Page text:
<TextBox x:Name="BlogEntryTextBox" HorizontalAlignment="Stretch"  Grid.Column="1" Grid.Row="1" AcceptsReturn="True"
="Wrap"  Text="{Binding BlogInput.Entry, Mode=TwoWay}"/>

<Button x:Name="button" Grid.Row="2" Content="Blog It" Height="40" Width="100"
="{Binding BlogCommand}" CommandParameter="{Binding BlogInput}" Grid.Column="1"
="Right" Loaded="button_Loaded" Click="OnClick"  />

The DataTemplate (Listing 2), binds to an BlogItem in the Items collection much like the BlogInput binds to the input section of the blog.  This makes sense since the input is carrying the same information as the blog entry.

Listing 2 - Blog Item Data Template

DataTemplate x:Key="BlogEntryTemplate">
<Grid d:DesignWidth="343" d:DesignHeight="103" RenderTransformOrigin="0.816,0.553" Width="648" Background="#FF3E58AB">
<ColumnDefinition />
<Grid Grid.ColumnSpan="2" Margin="20,0,0,0" VerticalAlignment="Top" d:LayoutOverrides="Width">
<ColumnDefinition Width="448" />
<ColumnDefinition MinWidth="180" />
<TextBlock  x:Name="Title" Text="{Binding Title}" Foreground="#FFF3EFEF" HorizontalAlignment="Left"  
="Top"  FontWeight="Bold" FontSize="21.333" Margin="20" TextWrapping="Wrap">

<TextBlock Grid.Column="1" x:Name="Date" Text="{Binding Date}" Foreground="#FFF7F1F1"  
="40" VerticalAlignment="Top"  HorizontalAlignment="Left" d:LayoutOverrides="HorizontalAlignment" Margin="5" />

<TextBlock Foreground="White" Grid.Row="1" x:Name="BlogEntry" FontSize="12" Text="{Binding Entry}"
="Wrap" Grid.ColumnSpan="2" Margin="20,8,8,10"  />
<Rectangle Height="2" HorizontalAlignment="Stretch" Fill="Red" RadiusX=".5" RadiusY=".5" Grid.Row="2" Grid.ColumnSpan="2" />


In the blog entries of the Item Control, we use a log of grids to layout everything nicely.   There is nothing like grid layout for when you want precise control over how items behave on the screen.  Also notice that we had some fun with the BlogItem Title by adding a drop shadow effect around the text title.

Also we decided to have some additional fun by causing the text on the button to grow and shrink when you press it.  Animation is so easy in Silverlight, especially once you get the hang of the Blend Tool.  The Blend tool allows you animate without using XAML, but that is outside  the scope of this article.  The nice thing is that once we design the animation, we just point it at the target and we're done.  Listing 2a shows the XAML in the resource section of our Blog Control for animating the font.  The StoryBoard describes the full animation.  We are using Double Animation to alter the size of the font every 1/10 of a second.  AutoReverse set to true tells our animation to go forward through all the key frames and then go backward through the key frames.  This gives a nice growing and shrinking effect of our button text.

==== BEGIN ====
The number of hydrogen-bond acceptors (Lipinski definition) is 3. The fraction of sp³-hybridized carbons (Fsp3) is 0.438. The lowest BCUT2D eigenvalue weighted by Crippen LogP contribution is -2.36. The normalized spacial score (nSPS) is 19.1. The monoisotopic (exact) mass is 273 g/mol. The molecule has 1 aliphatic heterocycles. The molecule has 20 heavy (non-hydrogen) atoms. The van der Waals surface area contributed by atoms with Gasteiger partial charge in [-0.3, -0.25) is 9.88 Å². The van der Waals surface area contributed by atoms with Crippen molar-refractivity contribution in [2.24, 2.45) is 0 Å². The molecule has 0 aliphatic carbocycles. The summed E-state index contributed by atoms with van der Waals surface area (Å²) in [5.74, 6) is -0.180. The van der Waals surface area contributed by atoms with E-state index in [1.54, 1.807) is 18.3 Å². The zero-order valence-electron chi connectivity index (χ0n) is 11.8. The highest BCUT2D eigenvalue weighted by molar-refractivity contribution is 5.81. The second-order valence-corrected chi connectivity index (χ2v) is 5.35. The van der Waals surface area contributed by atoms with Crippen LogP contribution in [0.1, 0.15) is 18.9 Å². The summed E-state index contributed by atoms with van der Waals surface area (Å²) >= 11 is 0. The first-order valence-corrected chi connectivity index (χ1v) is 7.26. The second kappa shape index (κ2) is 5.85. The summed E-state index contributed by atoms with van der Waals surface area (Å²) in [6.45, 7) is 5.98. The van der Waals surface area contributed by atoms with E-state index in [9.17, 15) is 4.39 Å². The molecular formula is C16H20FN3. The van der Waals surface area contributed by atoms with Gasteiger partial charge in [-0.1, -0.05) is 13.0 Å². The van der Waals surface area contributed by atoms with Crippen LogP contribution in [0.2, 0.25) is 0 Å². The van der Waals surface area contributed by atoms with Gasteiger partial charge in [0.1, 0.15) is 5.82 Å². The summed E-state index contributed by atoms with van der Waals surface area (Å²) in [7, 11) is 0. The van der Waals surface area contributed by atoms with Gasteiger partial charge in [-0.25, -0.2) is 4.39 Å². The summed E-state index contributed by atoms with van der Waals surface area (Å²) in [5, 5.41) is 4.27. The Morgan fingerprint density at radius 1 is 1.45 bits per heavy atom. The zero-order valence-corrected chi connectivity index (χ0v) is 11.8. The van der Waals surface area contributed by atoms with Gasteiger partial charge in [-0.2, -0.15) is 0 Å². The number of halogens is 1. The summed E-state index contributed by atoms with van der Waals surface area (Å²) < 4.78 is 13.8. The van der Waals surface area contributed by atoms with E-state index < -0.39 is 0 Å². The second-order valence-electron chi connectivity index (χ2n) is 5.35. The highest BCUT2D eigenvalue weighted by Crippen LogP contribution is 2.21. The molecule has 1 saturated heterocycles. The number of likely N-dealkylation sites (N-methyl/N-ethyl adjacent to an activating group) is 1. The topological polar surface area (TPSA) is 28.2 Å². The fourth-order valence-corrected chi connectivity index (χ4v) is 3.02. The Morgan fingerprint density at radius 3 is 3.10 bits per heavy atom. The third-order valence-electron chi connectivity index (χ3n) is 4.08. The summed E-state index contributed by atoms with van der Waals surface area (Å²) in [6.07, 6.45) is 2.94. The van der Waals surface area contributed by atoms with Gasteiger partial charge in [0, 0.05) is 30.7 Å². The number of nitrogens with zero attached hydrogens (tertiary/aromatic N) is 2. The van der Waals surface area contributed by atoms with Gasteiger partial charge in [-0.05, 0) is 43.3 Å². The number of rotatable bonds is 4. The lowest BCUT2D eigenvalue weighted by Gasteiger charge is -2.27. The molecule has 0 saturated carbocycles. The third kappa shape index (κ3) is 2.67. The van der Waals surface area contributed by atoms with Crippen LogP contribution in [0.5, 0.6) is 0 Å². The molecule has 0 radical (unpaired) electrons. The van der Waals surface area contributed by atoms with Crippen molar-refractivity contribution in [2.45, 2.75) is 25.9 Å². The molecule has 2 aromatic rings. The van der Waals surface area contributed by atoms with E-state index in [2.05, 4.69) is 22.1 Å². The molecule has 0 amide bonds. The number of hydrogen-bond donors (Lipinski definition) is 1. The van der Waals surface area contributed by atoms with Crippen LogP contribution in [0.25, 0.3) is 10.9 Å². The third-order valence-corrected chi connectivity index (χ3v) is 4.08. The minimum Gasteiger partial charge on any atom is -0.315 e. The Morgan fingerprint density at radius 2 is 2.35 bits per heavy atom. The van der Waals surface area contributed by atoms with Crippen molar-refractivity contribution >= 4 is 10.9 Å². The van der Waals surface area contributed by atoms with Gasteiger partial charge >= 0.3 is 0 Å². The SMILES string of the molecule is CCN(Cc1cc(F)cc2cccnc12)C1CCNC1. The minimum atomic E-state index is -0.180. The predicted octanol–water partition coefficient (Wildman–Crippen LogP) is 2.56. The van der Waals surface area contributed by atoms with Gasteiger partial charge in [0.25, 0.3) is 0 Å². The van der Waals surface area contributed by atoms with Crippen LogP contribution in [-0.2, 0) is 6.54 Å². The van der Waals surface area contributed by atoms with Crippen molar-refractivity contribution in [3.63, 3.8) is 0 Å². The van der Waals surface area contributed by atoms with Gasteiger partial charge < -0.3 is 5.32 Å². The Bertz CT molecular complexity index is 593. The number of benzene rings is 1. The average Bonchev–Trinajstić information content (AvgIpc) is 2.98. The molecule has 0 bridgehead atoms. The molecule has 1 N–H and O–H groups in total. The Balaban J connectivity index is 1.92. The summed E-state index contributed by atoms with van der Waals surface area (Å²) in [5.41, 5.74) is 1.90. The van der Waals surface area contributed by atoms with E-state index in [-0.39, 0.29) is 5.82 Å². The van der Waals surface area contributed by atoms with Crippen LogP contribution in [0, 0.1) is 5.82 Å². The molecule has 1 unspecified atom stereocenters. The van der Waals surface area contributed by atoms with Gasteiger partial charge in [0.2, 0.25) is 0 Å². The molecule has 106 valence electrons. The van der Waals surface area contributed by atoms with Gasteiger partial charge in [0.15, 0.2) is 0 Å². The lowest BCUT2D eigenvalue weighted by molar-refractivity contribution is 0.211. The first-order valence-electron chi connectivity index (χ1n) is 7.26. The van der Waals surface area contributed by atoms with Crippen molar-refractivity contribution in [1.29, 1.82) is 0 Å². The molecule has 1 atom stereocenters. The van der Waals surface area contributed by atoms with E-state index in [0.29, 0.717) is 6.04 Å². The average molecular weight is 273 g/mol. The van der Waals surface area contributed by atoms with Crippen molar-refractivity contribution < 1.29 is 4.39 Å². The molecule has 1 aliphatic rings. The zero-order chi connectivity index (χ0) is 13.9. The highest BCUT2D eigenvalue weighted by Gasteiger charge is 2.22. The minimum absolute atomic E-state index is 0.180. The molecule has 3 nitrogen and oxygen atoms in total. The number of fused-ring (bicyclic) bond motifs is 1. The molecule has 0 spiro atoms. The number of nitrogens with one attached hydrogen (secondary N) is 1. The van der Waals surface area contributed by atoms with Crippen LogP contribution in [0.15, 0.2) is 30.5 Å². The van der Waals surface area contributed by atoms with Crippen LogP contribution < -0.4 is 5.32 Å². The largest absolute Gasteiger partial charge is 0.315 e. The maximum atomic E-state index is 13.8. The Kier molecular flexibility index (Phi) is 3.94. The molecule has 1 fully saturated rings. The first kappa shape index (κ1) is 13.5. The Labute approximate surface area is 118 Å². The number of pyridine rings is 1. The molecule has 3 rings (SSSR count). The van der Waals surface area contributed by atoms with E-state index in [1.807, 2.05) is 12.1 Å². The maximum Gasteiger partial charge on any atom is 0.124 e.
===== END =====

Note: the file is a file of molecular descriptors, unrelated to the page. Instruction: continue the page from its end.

Lising 2a - XAML for animating the text inside our button

        <Storyboard x:Name="ButtonAnimate">

            <DoubleAnimationUsingKeyFrames Storyboard.TargetProperty="(Control.FontSize)" Storyboard.TargetName="button" AutoReverse="True">

                <EasingDoubleKeyFrame KeyTime="0" Value="11.5"/>

                <EasingDoubleKeyFrame KeyTime="0:0:0.1" Value="12"/>

                <EasingDoubleKeyFrame KeyTime="0:0:0.2" Value="12.5"/>

                <EasingDoubleKeyFrame KeyTime="0:0:0.3" Value="13.0"/>

                <EasingDoubleKeyFrame KeyTime="0:0:0.4" Value="13.5"/>

                <EasingDoubleKeyFrame KeyTime="0:0:0.5" Value="14"/>

                <EasingDoubleKeyFrame KeyTime="0:0:0.6" Value="14.5"/>

                <EasingDoubleKeyFrame KeyTime="0:0:0.7" Value="15.0"/>

                <EasingDoubleKeyFrame KeyTime="0:0:0.8" Value="15.5"/>

                <EasingDoubleKeyFrame KeyTime="0:0:0.9" Value="16.0"/>

                <EasingDoubleKeyFrame KeyTime="0:0:0.10" Value="16.5"/>




In order to kick of the animation, we do this in Code Behind by simply calling Begin on the ButtonAnimate control after the button is clicked

Listing 2b - Animating the Button in the Click Event Handler

        private void OnClick(object sender, RoutedEventArgs e)




The Code

These days, when I'm coding Silverlight, I'm thinking all about MVVM.  I say it like a Mantra M-V-V-M, M-V-V-M.   It really makes the difference between a well-designed Silverlight application and what amounts to unmaintainable UI code.  At the heart of MVVM is the ViewModel.  Our ViewModel starts with a class called BlogManager shown in listing 3.  Inside the BlogManager you'll see the collection of Items holding each of our blogs, the BlogInput for entering a blog, and a BlogModel for accessing the Data.  There is also a BlogCommand that exercising sending the blog to the server.